future of media

The Latest Big Innovation In News? Human Editors

This post is a bit of a throwback to my days at The Schwartz Center at Fordham, where we spent a lot of our time investigating what was happening to the news business. We looked at the algorithmic gatekeepers that were replacing the human ones who once decided what was worthy of our attention, and we looked at the new business models that were feeding off that new locus of attention.

What seemed inevitable five or six years ago was that the future of news would be a grim collision between user generated content and dodgy social media algorithms, with the craft of journalism left out of the picture. That’s true in the darker corners of the Web, but, just as Tim Cook’s privacy speech this week showed, Apple may be charting a new, more human way forward.

Apple employs about thirty human beings with journalistic acumen to select the stories that show up in its news app, which reaches about 90 million people each week, according to this profile of the head of Apple News. You’ll never have the chance to meet the algorithm that selects the distractions in your Facebook feed–not so for Lauren Kern, Apple’s editor-in-chief.

I’d long ago deleted Apple News, preferring as I do to pay editors and writers to deliver the news to me in print each week. That’s still my preference, but for those of you who prefer thumbing through the news on an app for free, Ms. Kern’s operation may be the best option.

Future of Media Beat: Cable is “cash-rich, but future-poor.”

Comcast has actually described itself as “cash rich, but future poor.”

Cable’s business model is indeed a machine for printing money, which leads me to believe that it will always be profitable despite the rise of internet video. The question is simply how profitable.

As Marshall McLuhan observed, new media never totally replace old media. They are simply added to the mix. For example: the market for ebooks has fallen a bit in the last few years while the market for print books has actually risen. The relationship between those two media seems to be stabilizing, despite predictions that one would eat the other. To look at a larger time scale, print has never recovered from the blow dealt to it by radio and live TV. But as the bustling Frankfurt book fair opening last week shows, print is not going anywhere, probably ever.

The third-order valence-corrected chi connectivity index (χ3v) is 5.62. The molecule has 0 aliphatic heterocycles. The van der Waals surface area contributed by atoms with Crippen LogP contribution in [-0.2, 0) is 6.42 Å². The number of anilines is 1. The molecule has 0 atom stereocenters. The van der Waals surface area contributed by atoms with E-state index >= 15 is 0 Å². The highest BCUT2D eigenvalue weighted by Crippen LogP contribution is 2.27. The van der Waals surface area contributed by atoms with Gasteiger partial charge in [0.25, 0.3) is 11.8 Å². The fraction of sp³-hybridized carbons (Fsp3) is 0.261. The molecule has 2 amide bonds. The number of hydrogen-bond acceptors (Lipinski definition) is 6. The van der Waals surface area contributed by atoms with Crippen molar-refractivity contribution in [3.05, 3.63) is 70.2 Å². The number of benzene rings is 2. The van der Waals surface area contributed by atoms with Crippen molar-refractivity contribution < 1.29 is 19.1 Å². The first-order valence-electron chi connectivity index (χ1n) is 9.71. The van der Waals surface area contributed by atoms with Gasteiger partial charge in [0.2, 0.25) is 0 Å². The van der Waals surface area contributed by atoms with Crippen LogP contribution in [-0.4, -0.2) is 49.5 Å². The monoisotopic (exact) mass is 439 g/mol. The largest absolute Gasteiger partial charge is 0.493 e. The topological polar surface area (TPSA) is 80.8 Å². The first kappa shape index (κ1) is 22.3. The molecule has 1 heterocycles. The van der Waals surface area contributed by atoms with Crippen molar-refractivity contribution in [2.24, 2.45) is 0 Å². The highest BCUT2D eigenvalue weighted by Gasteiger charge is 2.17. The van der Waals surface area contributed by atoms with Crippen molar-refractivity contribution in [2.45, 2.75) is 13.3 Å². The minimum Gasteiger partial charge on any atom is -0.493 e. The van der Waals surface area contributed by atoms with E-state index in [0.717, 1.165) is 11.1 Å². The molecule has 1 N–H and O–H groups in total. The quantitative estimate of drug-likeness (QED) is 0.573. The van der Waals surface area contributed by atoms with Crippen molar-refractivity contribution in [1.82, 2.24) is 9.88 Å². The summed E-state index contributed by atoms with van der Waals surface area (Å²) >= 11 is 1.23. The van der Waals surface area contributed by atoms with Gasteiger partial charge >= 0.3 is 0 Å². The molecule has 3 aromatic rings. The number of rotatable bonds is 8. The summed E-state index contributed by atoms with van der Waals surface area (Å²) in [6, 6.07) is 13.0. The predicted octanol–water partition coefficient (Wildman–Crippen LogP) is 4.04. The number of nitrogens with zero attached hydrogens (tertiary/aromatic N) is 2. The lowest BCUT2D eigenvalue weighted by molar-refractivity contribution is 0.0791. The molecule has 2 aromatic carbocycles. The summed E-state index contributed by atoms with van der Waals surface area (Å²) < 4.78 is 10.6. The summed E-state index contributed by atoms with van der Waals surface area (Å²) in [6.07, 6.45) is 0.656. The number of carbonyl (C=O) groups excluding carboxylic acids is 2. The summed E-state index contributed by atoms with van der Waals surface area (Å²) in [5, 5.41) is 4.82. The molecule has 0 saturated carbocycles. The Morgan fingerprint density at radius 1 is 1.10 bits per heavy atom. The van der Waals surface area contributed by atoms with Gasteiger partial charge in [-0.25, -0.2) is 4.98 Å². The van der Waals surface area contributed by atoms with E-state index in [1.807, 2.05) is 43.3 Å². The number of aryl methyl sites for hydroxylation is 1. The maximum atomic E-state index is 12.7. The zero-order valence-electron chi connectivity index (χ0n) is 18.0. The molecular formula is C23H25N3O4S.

So for forms of media, the important question is never survival, but dominance.

We have this massive infrastructure of wires and satellites that deliver cable TV. We’re not going to stop using it. Comcast just forked over $40 billion to purchase Sky, a satellite TV network, even thought satellite TV is in decline, too. Why? Because cornering the market in a multi-deca-billion dollar business, even in decline, is still obscenely profitable. But by purchasing Sky, Comcast does seem to be doubling down on the obsolescing media market rather than entering the fray for the future of internet video.

The only people who seem to have the stomach for that are the FANGs (Facebook, Amazon, Netflix, and Google), and the indomitable Disney, which always seems to be both cash-rich and future-rich.

There is no question that the dominant medium of the future will be internet video. In creating the iPod, Steve Jobs was actually trying to create a market for what he called “portable video,” as early as 2005. Disney is just catching up to that realization over a decade later, but with a massive global audience of deeply committed fans and the best reservoir of content, their fortunes look good.

Whoever has their hand on the master switch of the dominant medium gets to make all the money in the future, and my bet is on the Mouse.